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Guidelines on Overweight and Obesity: Electronic Textbook
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Behavior Therapy

Behavioral strategies to reinforce changes in diet and physical activity can produce a weight loss in obese adults in the range of 10 percent of baseline weight over 4 months to 1 year. Unless a patient acquires a new set of eating and physical activity habits, long-term weight reduction is unlikely to succeed. The acquisition of new habits is particularly important for long-term weight maintenance at a lower weight. Most patients return to baseline weights in the absence of continued intervention. Thus, the physician or staff members must become familiar with techniques for modifying life habits of overweight or obese patients.

The goal of behavior therapy is to alter the eating and activity habits of an obese patient. Techniques for behavior therapy have been developed to assist patients in modifying their life habits.


Evidence Statement: Behavior therapy, in combination with an energy deficit, provides additional benefits in assisting patients to lose weight short-term (1 year). Its effectiveness for long-term weight maintenance has not been shown in the absence of continued behavioral intervention. Evidence Category B.

Rationale: The primary assumptions of behavior therapy are that:

  • by changing eating and physical activity habits, it is possible to change body weight;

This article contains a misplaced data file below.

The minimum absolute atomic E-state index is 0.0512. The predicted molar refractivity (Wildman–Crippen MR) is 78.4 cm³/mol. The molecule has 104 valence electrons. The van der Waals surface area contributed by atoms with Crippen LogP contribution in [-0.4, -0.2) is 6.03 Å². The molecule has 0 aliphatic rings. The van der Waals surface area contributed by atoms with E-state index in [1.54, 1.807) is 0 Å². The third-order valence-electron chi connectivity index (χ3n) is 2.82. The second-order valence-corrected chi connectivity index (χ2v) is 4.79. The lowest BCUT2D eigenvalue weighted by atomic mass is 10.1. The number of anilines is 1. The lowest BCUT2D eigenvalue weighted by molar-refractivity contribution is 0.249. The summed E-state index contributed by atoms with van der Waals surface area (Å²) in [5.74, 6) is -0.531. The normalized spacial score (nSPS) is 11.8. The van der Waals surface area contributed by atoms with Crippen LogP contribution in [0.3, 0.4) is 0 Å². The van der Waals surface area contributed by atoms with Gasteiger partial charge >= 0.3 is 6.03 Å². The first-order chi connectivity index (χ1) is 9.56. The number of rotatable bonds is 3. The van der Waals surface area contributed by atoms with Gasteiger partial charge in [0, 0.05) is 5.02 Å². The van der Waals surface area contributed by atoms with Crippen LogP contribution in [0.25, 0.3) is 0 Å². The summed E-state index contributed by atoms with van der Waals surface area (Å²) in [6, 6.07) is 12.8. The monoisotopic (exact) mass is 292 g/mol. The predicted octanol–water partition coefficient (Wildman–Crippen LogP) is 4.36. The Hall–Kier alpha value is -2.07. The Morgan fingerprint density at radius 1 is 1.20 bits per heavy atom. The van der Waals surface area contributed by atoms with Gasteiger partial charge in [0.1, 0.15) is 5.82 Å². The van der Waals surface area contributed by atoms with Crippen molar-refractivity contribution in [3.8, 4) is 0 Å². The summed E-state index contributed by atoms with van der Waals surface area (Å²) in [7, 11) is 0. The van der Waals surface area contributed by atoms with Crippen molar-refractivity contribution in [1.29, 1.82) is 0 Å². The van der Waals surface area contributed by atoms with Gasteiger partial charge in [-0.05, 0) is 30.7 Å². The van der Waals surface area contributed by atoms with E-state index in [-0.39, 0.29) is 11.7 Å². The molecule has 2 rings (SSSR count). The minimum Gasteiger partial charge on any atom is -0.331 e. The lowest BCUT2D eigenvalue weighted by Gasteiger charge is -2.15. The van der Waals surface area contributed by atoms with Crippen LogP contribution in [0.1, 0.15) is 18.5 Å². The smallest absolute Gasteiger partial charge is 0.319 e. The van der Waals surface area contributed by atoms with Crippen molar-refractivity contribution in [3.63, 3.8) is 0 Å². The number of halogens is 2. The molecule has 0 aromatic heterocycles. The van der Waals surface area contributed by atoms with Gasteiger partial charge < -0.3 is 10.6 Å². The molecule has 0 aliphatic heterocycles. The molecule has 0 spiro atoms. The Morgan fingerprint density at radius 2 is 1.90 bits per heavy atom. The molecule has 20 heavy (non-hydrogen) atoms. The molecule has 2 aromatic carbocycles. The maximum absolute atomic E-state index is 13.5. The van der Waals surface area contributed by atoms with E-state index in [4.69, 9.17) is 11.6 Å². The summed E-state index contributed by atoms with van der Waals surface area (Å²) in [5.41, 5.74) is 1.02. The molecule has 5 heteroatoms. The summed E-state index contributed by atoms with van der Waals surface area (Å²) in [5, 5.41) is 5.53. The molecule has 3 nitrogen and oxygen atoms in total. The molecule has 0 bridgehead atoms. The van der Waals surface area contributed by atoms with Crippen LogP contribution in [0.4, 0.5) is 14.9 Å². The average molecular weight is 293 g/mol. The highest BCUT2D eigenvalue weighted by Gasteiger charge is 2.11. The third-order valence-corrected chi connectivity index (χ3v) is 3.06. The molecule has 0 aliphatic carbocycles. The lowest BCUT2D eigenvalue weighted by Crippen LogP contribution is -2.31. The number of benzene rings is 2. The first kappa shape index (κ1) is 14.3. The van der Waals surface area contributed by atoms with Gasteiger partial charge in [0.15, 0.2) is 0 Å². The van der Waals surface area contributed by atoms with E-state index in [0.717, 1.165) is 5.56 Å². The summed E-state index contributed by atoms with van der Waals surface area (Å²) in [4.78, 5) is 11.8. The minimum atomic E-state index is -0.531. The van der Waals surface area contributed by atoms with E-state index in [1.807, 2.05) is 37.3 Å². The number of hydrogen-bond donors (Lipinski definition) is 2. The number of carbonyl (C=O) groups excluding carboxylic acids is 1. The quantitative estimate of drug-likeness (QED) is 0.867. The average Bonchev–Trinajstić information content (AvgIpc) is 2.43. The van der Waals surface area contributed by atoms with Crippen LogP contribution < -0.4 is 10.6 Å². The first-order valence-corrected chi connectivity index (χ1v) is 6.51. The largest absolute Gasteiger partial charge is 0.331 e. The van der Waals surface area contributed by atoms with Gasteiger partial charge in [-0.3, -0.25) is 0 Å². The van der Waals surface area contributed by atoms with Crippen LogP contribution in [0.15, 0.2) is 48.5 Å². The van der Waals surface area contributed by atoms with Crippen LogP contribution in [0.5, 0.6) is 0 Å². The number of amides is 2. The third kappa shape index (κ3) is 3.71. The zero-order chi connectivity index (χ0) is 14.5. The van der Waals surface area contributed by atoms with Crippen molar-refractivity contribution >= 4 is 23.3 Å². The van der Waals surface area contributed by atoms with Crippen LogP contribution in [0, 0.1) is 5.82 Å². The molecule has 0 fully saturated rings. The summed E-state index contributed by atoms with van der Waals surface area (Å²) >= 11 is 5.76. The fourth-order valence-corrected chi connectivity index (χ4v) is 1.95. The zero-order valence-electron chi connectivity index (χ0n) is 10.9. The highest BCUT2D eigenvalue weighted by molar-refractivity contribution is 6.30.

• patterns of eating and physical activity are learned behaviors and can be modified; and
  • to change these patterns over the long term, the environment must be changed.

Behavior therapies provide methods for overcoming barriers to compliance with dietary therapy and/or increased physical activity, and are thus important components of weight loss therapy. Most weight loss programs incorporating behavioral strategies do so as a package that includes education about nutrition and physical activity. However, this standard "package" of management should not ignore the need for individualizing behavioral strategies (579).

Behavior therapy strategies used in weight loss and weight maintenance programs

Studies reviewed for this report examined a range of modalities of behavioral therapy. No single method or combination of behavioral methods proved to be clearly superior. Thus, various strategies can be used by the practitioner to modify patient behavior. The aim is to change eating and physical activity behaviors over the long term. Such change can be achieved either on an individual basis or in group settings. Group therapy has the advantage of lower cost. Specific behavioral strategies include the following:

  • Self-monitoring of both eating habits and physical activity—Objectifying one's own behavior through observation and recording is a key step in behavior therapy. Patients should be taught to record the amount and types of food they eat, the caloric values, and nutrient composition. Keeping a record of the frequency, intensity, and type of physical activity likewise will add insight to personal behavior. Extending records to time, place, and feelings related to eating and physical activity will help to bring previously unrecognized behavior to light (580).